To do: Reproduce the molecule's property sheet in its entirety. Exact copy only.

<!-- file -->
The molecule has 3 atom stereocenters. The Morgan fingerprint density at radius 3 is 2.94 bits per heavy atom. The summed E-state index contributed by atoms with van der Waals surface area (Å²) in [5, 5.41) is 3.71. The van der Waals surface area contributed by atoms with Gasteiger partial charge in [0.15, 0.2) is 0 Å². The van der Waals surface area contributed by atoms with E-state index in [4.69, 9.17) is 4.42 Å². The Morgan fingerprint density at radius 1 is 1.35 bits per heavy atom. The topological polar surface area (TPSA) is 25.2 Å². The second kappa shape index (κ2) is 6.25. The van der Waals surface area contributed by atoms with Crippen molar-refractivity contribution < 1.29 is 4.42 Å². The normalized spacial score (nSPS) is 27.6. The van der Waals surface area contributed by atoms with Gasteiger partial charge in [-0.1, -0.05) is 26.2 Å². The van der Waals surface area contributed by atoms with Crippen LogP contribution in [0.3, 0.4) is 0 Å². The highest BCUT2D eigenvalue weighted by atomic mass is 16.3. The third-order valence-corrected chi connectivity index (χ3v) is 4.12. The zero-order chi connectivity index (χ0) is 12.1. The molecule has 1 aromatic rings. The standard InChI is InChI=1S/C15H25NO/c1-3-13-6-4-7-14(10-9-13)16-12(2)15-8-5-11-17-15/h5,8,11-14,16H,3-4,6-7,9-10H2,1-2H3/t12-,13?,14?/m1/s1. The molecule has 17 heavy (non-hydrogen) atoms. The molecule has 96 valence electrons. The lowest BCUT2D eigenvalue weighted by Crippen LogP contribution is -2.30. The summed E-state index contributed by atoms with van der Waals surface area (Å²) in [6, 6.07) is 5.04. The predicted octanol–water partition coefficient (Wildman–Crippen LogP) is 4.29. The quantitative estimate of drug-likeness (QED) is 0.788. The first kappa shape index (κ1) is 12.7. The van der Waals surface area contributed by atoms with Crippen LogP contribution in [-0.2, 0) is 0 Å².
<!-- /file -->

The molecule has 3 atom stereocenters. The Morgan fingerprint density at radius 3 is 2.94 bits per heavy atom. The summed E-state index contributed by atoms with van der Waals surface area (Å²) in [5, 5.41) is 3.71. The van der Waals surface area contributed by atoms with Gasteiger partial charge in [0.15, 0.2) is 0 Å². The van der Waals surface area contributed by atoms with E-state index in [4.69, 9.17) is 4.42 Å². The Morgan fingerprint density at radius 1 is 1.35 bits per heavy atom. The topological polar surface area (TPSA) is 25.2 Å². The second kappa shape index (κ2) is 6.25. The van der Waals surface area contributed by atoms with Crippen molar-refractivity contribution < 1.29 is 4.42 Å². The normalized spacial score (nSPS) is 27.6. The van der Waals surface area contributed by atoms with Gasteiger partial charge in [-0.1, -0.05) is 26.2 Å². The van der Waals surface area contributed by atoms with Crippen LogP contribution in [0.3, 0.4) is 0 Å². The highest BCUT2D eigenvalue weighted by atomic mass is 16.3. The third-order valence-corrected chi connectivity index (χ3v) is 4.12. The zero-order chi connectivity index (χ0) is 12.1. The molecule has 1 aromatic rings. The standard InChI is InChI=1S/C15H25NO/c1-3-13-6-4-7-14(10-9-13)16-12(2)15-8-5-11-17-15/h5,8,11-14,16H,3-4,6-7,9-10H2,1-2H3/t12-,13?,14?/m1/s1. The molecule has 17 heavy (non-hydrogen) atoms. The molecule has 96 valence electrons. The lowest BCUT2D eigenvalue weighted by Crippen LogP contribution is -2.30. The summed E-state index contributed by atoms with van der Waals surface area (Å²) in [6, 6.07) is 5.04. The predicted octanol–water partition coefficient (Wildman–Crippen LogP) is 4.29. The quantitative estimate of drug-likeness (QED) is 0.788. The first kappa shape index (κ1) is 12.7. The van der Waals surface area contributed by atoms with Crippen LogP contribution in [-0.2, 0) is 0 Å².